Thu, 10/21/2021 - 14:10

There are not many written documents that testify to the Ancient Greek architecture, except De Architectura of the Roman architect Vitruvius, where he wrote something that is the key of the Greek Architectural style: "Greek Architecture aims at order, symmetry and eurythmy."

In the construction of their temples, the ancient Greeks developed two fundamental principles - the temple scheme and the architectural order. It is the warrant that is the constructive system for organizing the architectural elements and the bearer of the style.

The main ancient Greek orders are three: Doric, which appears mainly in mainland Greece, the Ionian, which is found mainly in the Aegean, and, finally, the Corinthian. The orders were crystallized and initially applied in temples.

The first temple buildings of the geometric and ancient period were built of wood, clay, and raw bricks (clay bricks that have not undergone a baking process). As city-states matured, people felt the need to build public buildings out of stone to add monumentality and durability to their constructions. With this in mind, it is worth noting that, according to the prevailing theory, the typology of both Doric and Ionic order arose when architects, in their attempt to find an architectural model, began to build stone temples and selectively transfer them to stone the morphology of wood.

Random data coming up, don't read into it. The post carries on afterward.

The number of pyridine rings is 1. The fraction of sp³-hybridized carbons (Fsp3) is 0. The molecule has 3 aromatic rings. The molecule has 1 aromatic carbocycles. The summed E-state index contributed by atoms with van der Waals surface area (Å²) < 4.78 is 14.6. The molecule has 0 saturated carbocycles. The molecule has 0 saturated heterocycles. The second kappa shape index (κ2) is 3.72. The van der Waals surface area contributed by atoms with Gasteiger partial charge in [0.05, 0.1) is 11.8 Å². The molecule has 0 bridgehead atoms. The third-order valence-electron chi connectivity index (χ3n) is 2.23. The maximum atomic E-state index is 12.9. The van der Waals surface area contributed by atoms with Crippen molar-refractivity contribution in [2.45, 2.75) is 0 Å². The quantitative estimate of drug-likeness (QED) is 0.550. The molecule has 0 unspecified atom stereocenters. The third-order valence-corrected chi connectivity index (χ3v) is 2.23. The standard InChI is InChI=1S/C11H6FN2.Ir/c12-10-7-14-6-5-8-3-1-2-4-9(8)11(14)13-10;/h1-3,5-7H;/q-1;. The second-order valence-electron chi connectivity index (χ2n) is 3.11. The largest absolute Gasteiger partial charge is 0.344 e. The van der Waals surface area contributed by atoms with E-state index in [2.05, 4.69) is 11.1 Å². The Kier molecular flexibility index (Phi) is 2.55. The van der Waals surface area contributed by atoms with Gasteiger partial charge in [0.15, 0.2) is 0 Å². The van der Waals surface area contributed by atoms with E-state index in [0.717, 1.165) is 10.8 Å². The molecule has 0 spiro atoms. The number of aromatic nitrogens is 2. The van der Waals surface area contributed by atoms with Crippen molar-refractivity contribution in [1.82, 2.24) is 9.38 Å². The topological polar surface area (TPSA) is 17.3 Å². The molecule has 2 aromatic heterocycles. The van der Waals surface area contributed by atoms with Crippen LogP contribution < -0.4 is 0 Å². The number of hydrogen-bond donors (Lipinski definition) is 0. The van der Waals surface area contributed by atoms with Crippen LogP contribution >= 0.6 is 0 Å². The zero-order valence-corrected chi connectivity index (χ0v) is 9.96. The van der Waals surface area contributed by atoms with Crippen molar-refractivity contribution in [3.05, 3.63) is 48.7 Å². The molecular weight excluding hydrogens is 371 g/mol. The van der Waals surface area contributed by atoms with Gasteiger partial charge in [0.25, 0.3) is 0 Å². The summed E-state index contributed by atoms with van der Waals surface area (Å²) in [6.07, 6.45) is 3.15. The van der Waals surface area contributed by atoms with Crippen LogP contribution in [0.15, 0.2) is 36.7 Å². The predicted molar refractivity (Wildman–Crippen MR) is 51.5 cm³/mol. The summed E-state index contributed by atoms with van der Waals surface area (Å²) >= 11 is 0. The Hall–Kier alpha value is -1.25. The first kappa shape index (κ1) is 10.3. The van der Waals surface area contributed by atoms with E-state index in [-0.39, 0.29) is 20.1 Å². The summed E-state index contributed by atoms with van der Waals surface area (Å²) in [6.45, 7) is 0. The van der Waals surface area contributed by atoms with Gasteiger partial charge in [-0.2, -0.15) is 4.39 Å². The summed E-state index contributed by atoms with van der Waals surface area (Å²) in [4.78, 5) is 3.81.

Thus, we can trace the wooden origins of the temples to various elements. For example, the triglyphs look like stone projections of the previous wooden beams of the roof. The capitals remind us of the wooden saddles (supports) that even today we find in some rough wooden constructions. The pediments of the Doric temples, in turn, refer to the projections of the double roofs, while the stone drops in the friezes are like plastic representations of the heads from the nails fixing the wooden elements or even imitations of the raindrops!

The first entirely stone Doric temple is the temple of Artemis in Corfu, built around 580 BC.

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#Did you know that:

The pulleys (τροχαλίες) are an invention of the ancient Greek architects and craftsmen. Given the absence of large human resources, they were forced to invent mechanisms for erecting and transporting heavy stones with the least possible effort.

Other peoples with an exceptional architectural tradition, such as the Egyptians used different methods. For example, the laying of stones during the erection of the pyramids was done by building huge earthen hills (embankments that create flat surfaces) around the building, which were then removed by a large number of workers at their disposal.